each hook slot preferably having an angled surface for causing the bracket to be drawn in tightly against the web;
the slot pattern preferably taking the form of two vertical rows, typically with three slots per row, and the bracket having one hook extending from an intermediate point on one end edge and two hooks extending from the ends of the other end edge, so that a pair of brackets can be suspended at the same elevation on the two sides of the web using a single pattern of slots;
the bracket preferably having a width selected so that it fits snugly between the two side walls of the C-shaped stud, so that the bracket reinforces the stud and resists inward collapse of the walls when the stud is loaded;
the side walls preferably having means protruding from their second ends for spacing the panel from the bracket so that they are substantially parallel.
From the foregoing, it will be noted that applicant has provided a framing assembly having "one-sided" brackets adapted to extend from only one side of the web, thereby enabling the bracket to be used with a starting stud to initiate a wall.
Furthermore, the load is now distributed by the end edges over a relatively large area of the web. This has made it possible to use light gauge (22/1000" thickness) steel in fabricating the stud, without the occurrence of stud deformation when loaded. Since the wall thickness of the steel is less, it is now possible to manually cut the studs on site and closely fit the stud between channels without use of a telescoping boot.
FIGS. 1, 2 and 3 present prior art framing assemblies and removable facing panels in which:
FIG. 1 is a side elevation of a partition wall with some of the facing panels removed to expose the framing assembly;
FIG. 2 is a partly broken away perspective view of a framing assembly using continuous horizontal supports;
FIG. 3 is a partly broken away perspective view of a framing assembly using short discontinuous horizontal supports;
FIGS. 4-10 illustrate the improved framing assembly of the present invention in which:
FIG. 4 is a side view of the partition wall system which is starting from an abutting wall. Some of the panels are removed to expose the framing assembly;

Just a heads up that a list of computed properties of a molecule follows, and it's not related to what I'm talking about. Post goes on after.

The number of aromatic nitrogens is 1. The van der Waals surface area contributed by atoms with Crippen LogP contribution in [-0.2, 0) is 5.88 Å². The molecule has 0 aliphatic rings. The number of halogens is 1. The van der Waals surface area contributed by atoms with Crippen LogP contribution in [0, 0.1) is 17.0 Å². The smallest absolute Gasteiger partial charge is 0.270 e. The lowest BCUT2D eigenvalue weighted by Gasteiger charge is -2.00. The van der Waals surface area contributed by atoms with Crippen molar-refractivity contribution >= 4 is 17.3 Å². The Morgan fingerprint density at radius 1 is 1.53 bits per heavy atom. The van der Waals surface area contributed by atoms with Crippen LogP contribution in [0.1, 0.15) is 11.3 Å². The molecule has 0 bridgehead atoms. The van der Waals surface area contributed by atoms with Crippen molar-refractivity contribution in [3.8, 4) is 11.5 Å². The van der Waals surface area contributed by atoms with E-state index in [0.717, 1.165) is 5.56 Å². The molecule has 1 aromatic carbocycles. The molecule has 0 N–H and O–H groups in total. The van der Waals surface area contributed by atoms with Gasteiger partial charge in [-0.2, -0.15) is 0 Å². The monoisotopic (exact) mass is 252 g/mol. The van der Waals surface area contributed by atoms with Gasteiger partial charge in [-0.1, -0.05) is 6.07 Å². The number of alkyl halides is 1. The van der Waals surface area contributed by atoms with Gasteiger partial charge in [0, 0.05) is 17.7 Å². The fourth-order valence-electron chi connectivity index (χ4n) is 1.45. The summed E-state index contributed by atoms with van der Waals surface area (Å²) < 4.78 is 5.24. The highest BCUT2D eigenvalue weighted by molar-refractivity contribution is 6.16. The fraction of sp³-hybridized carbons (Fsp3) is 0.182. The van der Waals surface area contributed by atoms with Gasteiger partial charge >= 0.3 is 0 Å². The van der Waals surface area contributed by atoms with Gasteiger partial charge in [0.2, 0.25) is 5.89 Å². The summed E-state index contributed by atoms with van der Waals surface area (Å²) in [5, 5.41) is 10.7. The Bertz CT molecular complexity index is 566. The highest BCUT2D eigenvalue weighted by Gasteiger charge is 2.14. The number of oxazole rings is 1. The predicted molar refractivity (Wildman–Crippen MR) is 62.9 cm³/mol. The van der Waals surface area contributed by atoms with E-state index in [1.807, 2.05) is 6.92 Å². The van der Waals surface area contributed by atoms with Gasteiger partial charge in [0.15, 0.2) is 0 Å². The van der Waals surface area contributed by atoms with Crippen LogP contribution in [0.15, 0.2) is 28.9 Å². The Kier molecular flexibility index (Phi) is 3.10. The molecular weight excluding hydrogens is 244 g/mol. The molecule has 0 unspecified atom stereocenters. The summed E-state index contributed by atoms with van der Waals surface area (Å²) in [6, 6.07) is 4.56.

FIG. 5 is an exploded perspective view of a pair of brackets mounted to both sides of a stud web. A portion of a facing panel and a suspension assembly are shown engaging one bracket;
FIG. 6 is a side view of an assembled bracket and stud. The stud's flange is partially cutaway to expose the slotted hooks engaging one pattern of vertical slots;
FIG. 7 is an end view of the bracket and stud of FIG. 6 viewed along line 7-7;
FIG. 8 is a side view of a pair of brackets suspended from the same pattern of vertical slots formed in a stud. The stud's flange is partially cutaway to expose the slotted hooks engaging the pattern of vertical slots;
FIG. 9 is a top view of the two brackets and stud of FIG. 8 viewed along line 9--9. The suspension assemblies are shown engaging the brackets' support surfaces; and
FIG. 10 is an exploded perspective view of a pair of brackets to show an alternate pattern of vertical slots and hooks, and an alternate form of panel spacing means.
Having reference to FIG. 4, a portion of the framing assembly of a removable partition wall is shown to include laterally spaced, vertical stud members 1 supporting a plurality of horizontal support brackets 2. The studs 1 are fitted into the ceiling and floor channels 5, 6. Gypsum board facing panels 3 are suspended from the brackets 2 by means of a plurality of suspension assemblies 4 affixed to the rear face of each panel 3. A wall cavity 7 is formed between facing panels 3 and adjacent studs 1.
The suspension assemblies 4 suspending the gypsum board facing panels 3 are the subject of U.S. Pat. No. 3,948,011 and will only be described briefly herein. As shown in FIG. 5, each suspension assembly 4 comprises a gang nail plate 8 affixed by tangs 9 (embedded portion not shown) driven into the rear face of the facing panel 3. A removable hanger member in the form of a cam-type spring clip 10 is attached to the gang nail plate 8. The lower portion of the clip 10 is inclined rearwardly, away from the panel 3, to engage the bracket 2.
Returning to FIG. 4, individual brackets 2 are removably attached to the stud 1. Each bracket 2 projects laterally from one face or side of the stud 1. The bracket 2 is fully supported from the stud 1 without significant projection of the bracket through the other side of the stud. This arrangement permits installation of a stud 1 flush to the end of a wall E, such as at an abutting wall, corner or passageway. A plurality of brackets 2 are vertically spaced along each stud 1. Optionally, brackets 2 can be attached to both sides of the stud, horizontally aligned in pairs, extending from the stud 1 in opposing directions.
Having reference now to FIGS. 5-7, each stud 1 is C-shaped, having web 11 positioned transversely relative to the main plane of the wall A. The stud 1 has a facing pair of side walls or flanges 12. One or more vertically spaced patterns 13 of vertical slots 14 are formed in the stud's web 11, from which the brackets 2 are mounted.
Preferably the studs 1 are "C"-shaped, thin-gauge steel channels. Optionally, brackets 2 can be affixed to patterns of slots 13 formed in the webs 11 of a double-webbed stud, such as the stud disclosed in Menchetti '539.